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Day One- Las Vegas to Colby, Kansas

Today's goal was Hays, Kansas, and I came ooh so close. I wanted to put in a thousand miles in one day, and Hays would be a worthy destination.
I stopped for fuel at Goodland around 8 p.m., and called the Little Woman, after logging around 870 miles. No sweat. Except the lightning to the East.
"If it gets bad, just stop, okay?"
"Uh, sure." I headed toward the light show.
And what a show it was! I felt like Paris Hilton after being released from jail, the flashes irregular and almost continuous, like popcorn microwaving. Some backlit dark, oppressive clouds, while others illuminated the horizon. A bolt appeared, shaped like a horseshoe made of barbed wire. A big one off to the right looked like it stabbed the ground. The further I rode, the more the flashes surrounded me.
Cool.
Then it started to rain. Steadily it increased. I pulled into the next exit and parked under the gas station canopy.
And the skies opened up, a gully washing deluge, overflowing the gutters, spattering off the pavement. So I put on my rain gear for the one block ride to the motel. Drat! 980 miles. Just 20 more to make a thousand, and 100 more to Hays. I signed the paperwork, hauled my stuff upstairs, and moved the bike from under the canopy. No sweat, as the rain had stopped.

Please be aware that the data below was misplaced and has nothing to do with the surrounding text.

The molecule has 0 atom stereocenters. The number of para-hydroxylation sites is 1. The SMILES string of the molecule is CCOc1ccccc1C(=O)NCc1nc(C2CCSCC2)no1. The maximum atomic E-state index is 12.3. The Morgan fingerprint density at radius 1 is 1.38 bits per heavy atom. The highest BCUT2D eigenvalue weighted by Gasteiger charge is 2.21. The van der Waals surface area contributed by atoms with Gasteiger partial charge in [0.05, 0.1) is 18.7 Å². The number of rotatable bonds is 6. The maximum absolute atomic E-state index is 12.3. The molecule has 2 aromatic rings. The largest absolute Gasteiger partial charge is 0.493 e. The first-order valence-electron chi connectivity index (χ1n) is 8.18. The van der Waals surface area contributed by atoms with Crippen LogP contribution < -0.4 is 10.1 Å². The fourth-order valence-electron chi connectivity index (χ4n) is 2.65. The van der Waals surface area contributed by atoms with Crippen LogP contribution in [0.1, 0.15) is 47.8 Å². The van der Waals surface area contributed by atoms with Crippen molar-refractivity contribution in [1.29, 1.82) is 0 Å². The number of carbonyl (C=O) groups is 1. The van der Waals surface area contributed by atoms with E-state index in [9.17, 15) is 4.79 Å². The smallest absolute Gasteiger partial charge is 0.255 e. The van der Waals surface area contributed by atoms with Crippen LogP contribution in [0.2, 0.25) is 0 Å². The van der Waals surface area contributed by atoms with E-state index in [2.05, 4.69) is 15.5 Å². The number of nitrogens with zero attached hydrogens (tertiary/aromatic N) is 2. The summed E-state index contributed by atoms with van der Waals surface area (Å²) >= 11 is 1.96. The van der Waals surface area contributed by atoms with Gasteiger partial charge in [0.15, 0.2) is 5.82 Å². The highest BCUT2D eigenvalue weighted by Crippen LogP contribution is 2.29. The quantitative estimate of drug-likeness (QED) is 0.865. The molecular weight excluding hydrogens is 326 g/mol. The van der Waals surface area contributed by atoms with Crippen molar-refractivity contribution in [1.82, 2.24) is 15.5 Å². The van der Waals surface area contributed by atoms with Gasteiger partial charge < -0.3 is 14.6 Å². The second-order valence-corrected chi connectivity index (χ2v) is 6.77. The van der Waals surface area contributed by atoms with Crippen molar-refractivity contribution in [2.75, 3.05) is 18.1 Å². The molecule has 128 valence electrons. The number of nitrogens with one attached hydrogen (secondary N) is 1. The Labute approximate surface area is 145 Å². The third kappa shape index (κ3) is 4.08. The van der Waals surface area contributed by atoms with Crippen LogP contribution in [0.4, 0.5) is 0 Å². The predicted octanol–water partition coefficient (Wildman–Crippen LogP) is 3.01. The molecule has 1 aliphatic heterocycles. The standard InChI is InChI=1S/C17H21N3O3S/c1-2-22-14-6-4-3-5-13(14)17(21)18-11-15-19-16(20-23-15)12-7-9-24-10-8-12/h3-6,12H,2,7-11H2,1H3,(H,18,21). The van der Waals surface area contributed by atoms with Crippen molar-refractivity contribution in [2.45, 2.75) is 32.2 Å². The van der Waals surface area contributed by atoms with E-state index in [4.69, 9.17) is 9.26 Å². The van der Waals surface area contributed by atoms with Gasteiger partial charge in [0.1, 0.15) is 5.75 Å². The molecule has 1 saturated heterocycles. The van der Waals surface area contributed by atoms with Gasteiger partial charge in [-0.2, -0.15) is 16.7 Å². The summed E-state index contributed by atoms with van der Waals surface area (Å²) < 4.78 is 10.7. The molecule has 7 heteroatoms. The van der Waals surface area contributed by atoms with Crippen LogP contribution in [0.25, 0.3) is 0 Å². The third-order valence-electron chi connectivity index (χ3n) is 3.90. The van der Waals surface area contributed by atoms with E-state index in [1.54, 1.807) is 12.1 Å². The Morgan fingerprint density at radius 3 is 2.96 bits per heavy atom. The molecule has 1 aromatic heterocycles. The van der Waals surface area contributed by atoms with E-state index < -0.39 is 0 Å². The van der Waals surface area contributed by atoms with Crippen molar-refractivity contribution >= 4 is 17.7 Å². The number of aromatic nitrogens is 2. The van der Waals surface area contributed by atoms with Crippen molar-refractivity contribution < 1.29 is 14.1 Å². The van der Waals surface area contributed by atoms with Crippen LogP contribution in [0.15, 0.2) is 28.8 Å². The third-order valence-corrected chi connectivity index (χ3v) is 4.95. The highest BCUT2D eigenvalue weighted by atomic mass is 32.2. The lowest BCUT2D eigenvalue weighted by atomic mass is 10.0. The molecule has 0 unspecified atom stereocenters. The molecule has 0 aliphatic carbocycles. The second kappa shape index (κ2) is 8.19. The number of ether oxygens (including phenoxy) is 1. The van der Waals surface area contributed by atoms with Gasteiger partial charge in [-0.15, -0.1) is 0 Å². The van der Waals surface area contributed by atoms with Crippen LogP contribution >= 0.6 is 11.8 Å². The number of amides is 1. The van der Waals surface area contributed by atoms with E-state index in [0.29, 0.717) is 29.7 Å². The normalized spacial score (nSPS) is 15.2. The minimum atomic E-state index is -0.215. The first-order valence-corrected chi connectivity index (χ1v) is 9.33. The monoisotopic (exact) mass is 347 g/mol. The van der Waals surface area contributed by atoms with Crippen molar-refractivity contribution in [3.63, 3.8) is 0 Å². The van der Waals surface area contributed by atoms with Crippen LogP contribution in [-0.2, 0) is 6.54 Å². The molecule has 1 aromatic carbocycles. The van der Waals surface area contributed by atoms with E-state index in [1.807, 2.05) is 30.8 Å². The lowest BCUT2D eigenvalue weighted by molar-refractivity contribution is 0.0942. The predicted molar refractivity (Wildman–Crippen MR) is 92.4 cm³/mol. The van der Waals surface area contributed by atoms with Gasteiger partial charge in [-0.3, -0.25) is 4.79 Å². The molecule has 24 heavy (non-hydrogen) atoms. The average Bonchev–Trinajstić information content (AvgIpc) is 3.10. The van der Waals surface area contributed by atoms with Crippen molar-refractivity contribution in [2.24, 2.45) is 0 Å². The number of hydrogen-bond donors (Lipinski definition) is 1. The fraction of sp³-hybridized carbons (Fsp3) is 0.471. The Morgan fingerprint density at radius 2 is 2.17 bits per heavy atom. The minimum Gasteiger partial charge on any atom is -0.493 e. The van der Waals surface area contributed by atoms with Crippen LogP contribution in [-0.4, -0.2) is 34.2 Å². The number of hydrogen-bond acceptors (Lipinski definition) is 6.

You must be kidding me. Man. I coulda made it. Shoot.
Nevertheless, the ride was my longest, and it went well. Here are a few tips for long rides:
I you want to pile on the miles, this is number one;
Don't stop.
Don't stop to eat, don't stop to see, don't stop for anything except fuel. Drive right past Cracker Barrel. I know, it's tough. But see the rocking chairs? Right. No time this time. Save it for the casual rides. When you fuel, use the restroom, buy a snack, fuel, and go. Here's how I ate today: First, I ate a good breakfast. Then every stop, I picked something up and ate it. So I had six little meals. Nutter Butters. A banana. A muffin. Next, an apple. Then a Granola bar. My average stop time, including eating, was nine minutes. Average speed? 68 mph. Speeding? Not really. The speed limit was generally 75, and I rode at 79. Just didn't stop. It included 3 tie ups for construction in Colorado, and a ridiculous search in Vail for a gas station. I'll save that for the Rant at the end of the trip.
Secondly, have a sense of urgency. Not emergency, or crazy, but keep focused on moving, and moving through traffic if necessary. Nothing crazy or stupid, but keep focused on ahead.
While jamming down the highway gets you there in a hurry, it isn't a tour. It becomes merely a method to get where you're going. Riding a bike provides immersion, but it is a blur. A beautiful, wonderful blur, but still fuzzy around the edges.
And so, the trip is a whirlwind. One of the consequences? No pictures.
They would probably be blurry anyway.

1 comment:

Keith said...

Great stuff! You make me want to be there in the lightning! May God bless your journey home.
Keith.